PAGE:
And then the sad. The people who promised us to come to church? Not one of them came. We were so shocked and very much discouraged. I was trying to keep a good spirit around me, but ooph, it was a tough morning. We were investigator-less at church, so that was a huge bummer.

We went to see Melinda yesterday afternoon to teach her about prophets. This is the lady who came to church with her children without us teaching a lesson to her. She listened with interest and told us that she thought about going to church with us, but she felt bad because she said that everyone at the church was wealthier than her, and that she felt like she was from a different world, with different clothes. I wanted to hug her till she passed out. She said that she had had such a wonderful experience last week, she really appreciated the values we taught, and that when she hadn't come to church that morning, she had regretted it shortly after. She said that everyone at the church was so kind to her, so she recommitted to come to church this next Sunday. Progressing! I am so excited for her. We've taught her once and she's already more astig than our investigators we've taught for months.

Funny thing. I was walking down the street, and a little boy that I didn't know passed me. He didn't smile at me, he didn't scream "Americana" at me, he didn't chase me like a lot of other kids, he didn't even hardly look at me! But as he passed me, he just calmly held his hand above his head, and I in turn held out mine, and we high-fived, saying absolutely nothing. He kept walking his way, and I continued down the road. But after a minute of walking, I had to laugh. Thank you for that genuinely encouraging high-five, little boy. You made my day better. 

I had a lot of frustration with Tagalog this week. At an investigator's house, her sister joined in on our lesson. Her sister speaks an odd mixture of Tagalog and Bicol, the specific dialect of the province that I don't know a single word of. Bicol and Tagalog to me are brownies and orange juice. I don't understand a word of it, and I was getting so frustrated because she kept asking me questions and I didn't - couldn't - understand. My inability to speak came off as very aloof to these young women as I found out. They were asking me very odd questions, if I washed my own clothes, if I did my own dishes, if I had a maid back home. We found out that two elder missionaries had visited their house once, and the mother was ready to receive them, but they wouldn't come into their home because it was too dirty for them. So these two sisters seemed to be very convinced that I was "picky" too, and while Sister Siola'a and I told them I wasn't, their questions and surprise about me doing my own chores showed me that they were under the impression that I was a stuck-up princess, and I just didn't like being viewed that way at all. The lesson itself went well - we actually are giving them a tour of the church on Tuesday, they're very excited. So am I. I really feel they could have potential to progress. That was the good in the experience.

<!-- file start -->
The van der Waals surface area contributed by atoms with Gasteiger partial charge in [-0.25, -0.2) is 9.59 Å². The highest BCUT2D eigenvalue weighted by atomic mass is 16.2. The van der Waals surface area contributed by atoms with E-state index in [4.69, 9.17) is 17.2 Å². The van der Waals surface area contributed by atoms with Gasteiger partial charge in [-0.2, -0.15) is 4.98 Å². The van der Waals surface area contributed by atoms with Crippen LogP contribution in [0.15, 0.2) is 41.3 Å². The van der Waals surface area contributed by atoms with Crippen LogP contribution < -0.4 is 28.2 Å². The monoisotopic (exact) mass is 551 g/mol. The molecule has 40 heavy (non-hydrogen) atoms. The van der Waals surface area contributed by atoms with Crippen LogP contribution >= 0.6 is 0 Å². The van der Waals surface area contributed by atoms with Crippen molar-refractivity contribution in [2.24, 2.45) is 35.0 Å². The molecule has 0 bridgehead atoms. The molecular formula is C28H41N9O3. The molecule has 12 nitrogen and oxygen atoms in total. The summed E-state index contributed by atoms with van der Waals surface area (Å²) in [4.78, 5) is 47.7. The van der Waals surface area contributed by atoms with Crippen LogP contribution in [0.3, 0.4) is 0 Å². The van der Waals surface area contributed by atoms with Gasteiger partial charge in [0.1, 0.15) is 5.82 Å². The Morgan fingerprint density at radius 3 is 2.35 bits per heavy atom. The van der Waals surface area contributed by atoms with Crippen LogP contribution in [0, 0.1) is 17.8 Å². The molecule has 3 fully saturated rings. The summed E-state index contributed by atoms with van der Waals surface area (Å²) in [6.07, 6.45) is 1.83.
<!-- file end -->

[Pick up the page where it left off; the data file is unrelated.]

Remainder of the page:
I left the house, and turned back because Sister Siola'a wasn't following me. She was talking to the sisters. I found out when Sister Siola'a joined me that the sister of Arlene, the one I had just met, was asking if I was mad at her. They said that I was too quiet and I didn't smile, and they asked her if I was picky again. I was crushed, and very much felt like crying. I had tried so hard to talk with them, and I had explained my trouble with understanding the language, but I guess my looking to my companion in confusion for interpretation came off as haughty and snobbish. Sister Siola'a reassured me that she had defended me and told them that once someone got to know me, they would know that I am anything but, but oh, I was so sad! I had just wanted to give a good lesson, but my inadequacy with the language got in my way again. I hadn't meant to come off like I apparently did. I just want to be able to speak Tagalog. I just really, really, really want to be able to understand. When explaining this experience to Sister Pace and Sister Lang, they sympathized, having gone through similar experiences. Sister Lang's advice was, "Well, Sister Green. They think you're a perfect, pretty princess who thinks you're too good for them. Now on Tuesday, prove them wrong." Yes. I will. On Tuesday, I'll be the most smiley, happy, talkative sister missionary in the world. I will prove their predictions about me wrong. Next week for details on that.